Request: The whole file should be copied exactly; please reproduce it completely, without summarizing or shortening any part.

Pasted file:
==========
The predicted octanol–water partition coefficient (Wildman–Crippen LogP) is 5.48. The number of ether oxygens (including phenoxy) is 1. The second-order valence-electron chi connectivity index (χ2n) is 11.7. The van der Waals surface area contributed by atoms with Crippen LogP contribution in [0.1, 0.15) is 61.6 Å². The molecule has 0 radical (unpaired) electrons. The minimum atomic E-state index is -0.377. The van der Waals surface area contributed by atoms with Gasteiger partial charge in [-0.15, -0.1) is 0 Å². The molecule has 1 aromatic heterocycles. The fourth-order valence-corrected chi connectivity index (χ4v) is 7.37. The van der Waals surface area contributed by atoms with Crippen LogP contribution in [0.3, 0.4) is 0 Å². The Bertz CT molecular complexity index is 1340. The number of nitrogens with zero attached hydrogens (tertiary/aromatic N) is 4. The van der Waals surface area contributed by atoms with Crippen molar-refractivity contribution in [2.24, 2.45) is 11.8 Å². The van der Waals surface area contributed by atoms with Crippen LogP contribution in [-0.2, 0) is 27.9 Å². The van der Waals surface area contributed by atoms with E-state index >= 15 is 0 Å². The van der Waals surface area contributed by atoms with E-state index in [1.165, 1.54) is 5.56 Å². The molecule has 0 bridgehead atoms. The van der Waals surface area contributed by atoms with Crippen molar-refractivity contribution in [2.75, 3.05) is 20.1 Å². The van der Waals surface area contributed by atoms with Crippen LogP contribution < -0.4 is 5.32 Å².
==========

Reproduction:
The predicted octanol–water partition coefficient (Wildman–Crippen LogP) is 5.48. The number of ether oxygens (including phenoxy) is 1. The second-order valence-electron chi connectivity index (χ2n) is 11.7. The van der Waals surface area contributed by atoms with Crippen LogP contribution in [0.1, 0.15) is 61.6 Å². The molecule has 0 radical (unpaired) electrons. The minimum atomic E-state index is -0.377. The van der Waals surface area contributed by atoms with Gasteiger partial charge in [-0.15, -0.1) is 0 Å². The molecule has 1 aromatic heterocycles. The fourth-order valence-corrected chi connectivity index (χ4v) is 7.37. The van der Waals surface area contributed by atoms with Crippen LogP contribution in [0.3, 0.4) is 0 Å². The Bertz CT molecular complexity index is 1340. The number of nitrogens with zero attached hydrogens (tertiary/aromatic N) is 4. The van der Waals surface area contributed by atoms with Crippen molar-refractivity contribution in [2.24, 2.45) is 11.8 Å². The van der Waals surface area contributed by atoms with Crippen LogP contribution in [-0.2, 0) is 27.9 Å². The van der Waals surface area contributed by atoms with E-state index >= 15 is 0 Å². The van der Waals surface area contributed by atoms with E-state index in [1.165, 1.54) is 5.56 Å². The molecule has 0 bridgehead atoms. The van der Waals surface area contributed by atoms with Crippen molar-refractivity contribution in [2.75, 3.05) is 20.1 Å². The van der Waals surface area contributed by atoms with Crippen LogP contribution < -0.4 is 5.32 Å².